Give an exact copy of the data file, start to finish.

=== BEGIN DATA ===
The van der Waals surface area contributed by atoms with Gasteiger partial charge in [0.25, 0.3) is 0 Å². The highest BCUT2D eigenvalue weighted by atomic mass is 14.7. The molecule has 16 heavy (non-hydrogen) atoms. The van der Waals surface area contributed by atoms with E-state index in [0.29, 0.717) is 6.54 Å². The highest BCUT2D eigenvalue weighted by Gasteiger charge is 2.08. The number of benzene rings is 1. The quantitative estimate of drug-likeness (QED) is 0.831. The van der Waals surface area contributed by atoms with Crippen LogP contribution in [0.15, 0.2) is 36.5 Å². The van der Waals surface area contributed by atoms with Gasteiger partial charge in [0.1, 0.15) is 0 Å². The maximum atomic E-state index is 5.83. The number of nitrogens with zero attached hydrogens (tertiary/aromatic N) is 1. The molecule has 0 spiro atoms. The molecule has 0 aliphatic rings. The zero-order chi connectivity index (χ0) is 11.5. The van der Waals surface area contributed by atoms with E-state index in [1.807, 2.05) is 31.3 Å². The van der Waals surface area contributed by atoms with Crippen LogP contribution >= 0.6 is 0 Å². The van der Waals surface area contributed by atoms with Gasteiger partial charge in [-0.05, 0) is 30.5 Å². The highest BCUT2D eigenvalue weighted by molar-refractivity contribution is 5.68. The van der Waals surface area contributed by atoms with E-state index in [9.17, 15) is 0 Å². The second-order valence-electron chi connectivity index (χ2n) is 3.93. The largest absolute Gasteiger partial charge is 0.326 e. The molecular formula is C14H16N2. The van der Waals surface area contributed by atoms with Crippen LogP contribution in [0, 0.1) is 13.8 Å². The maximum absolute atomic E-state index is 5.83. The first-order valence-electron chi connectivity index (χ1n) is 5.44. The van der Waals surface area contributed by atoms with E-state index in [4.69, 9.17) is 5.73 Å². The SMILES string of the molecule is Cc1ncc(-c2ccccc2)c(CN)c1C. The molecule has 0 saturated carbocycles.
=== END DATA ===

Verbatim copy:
The van der Waals surface area contributed by atoms with Gasteiger partial charge in [0.25, 0.3) is 0 Å². The highest BCUT2D eigenvalue weighted by atomic mass is 14.7. The molecule has 16 heavy (non-hydrogen) atoms. The van der Waals surface area contributed by atoms with E-state index in [0.29, 0.717) is 6.54 Å². The highest BCUT2D eigenvalue weighted by Gasteiger charge is 2.08. The number of benzene rings is 1. The quantitative estimate of drug-likeness (QED) is 0.831. The van der Waals surface area contributed by atoms with Crippen LogP contribution in [0.15, 0.2) is 36.5 Å². The van der Waals surface area contributed by atoms with Gasteiger partial charge in [0.1, 0.15) is 0 Å². The maximum atomic E-state index is 5.83. The number of nitrogens with zero attached hydrogens (tertiary/aromatic N) is 1. The molecule has 0 spiro atoms. The molecule has 0 aliphatic rings. The zero-order chi connectivity index (χ0) is 11.5. The van der Waals surface area contributed by atoms with E-state index in [1.807, 2.05) is 31.3 Å². The van der Waals surface area contributed by atoms with Crippen LogP contribution >= 0.6 is 0 Å². The van der Waals surface area contributed by atoms with Gasteiger partial charge in [-0.05, 0) is 30.5 Å². The highest BCUT2D eigenvalue weighted by molar-refractivity contribution is 5.68. The van der Waals surface area contributed by atoms with E-state index in [9.17, 15) is 0 Å². The second-order valence-electron chi connectivity index (χ2n) is 3.93. The largest absolute Gasteiger partial charge is 0.326 e. The molecular formula is C14H16N2. The van der Waals surface area contributed by atoms with Crippen LogP contribution in [0, 0.1) is 13.8 Å². The maximum absolute atomic E-state index is 5.83. The first-order valence-electron chi connectivity index (χ1n) is 5.44. The van der Waals surface area contributed by atoms with E-state index in [4.69, 9.17) is 5.73 Å². The SMILES string of the molecule is Cc1ncc(-c2ccccc2)c(CN)c1C. The molecule has 0 saturated carbocycles.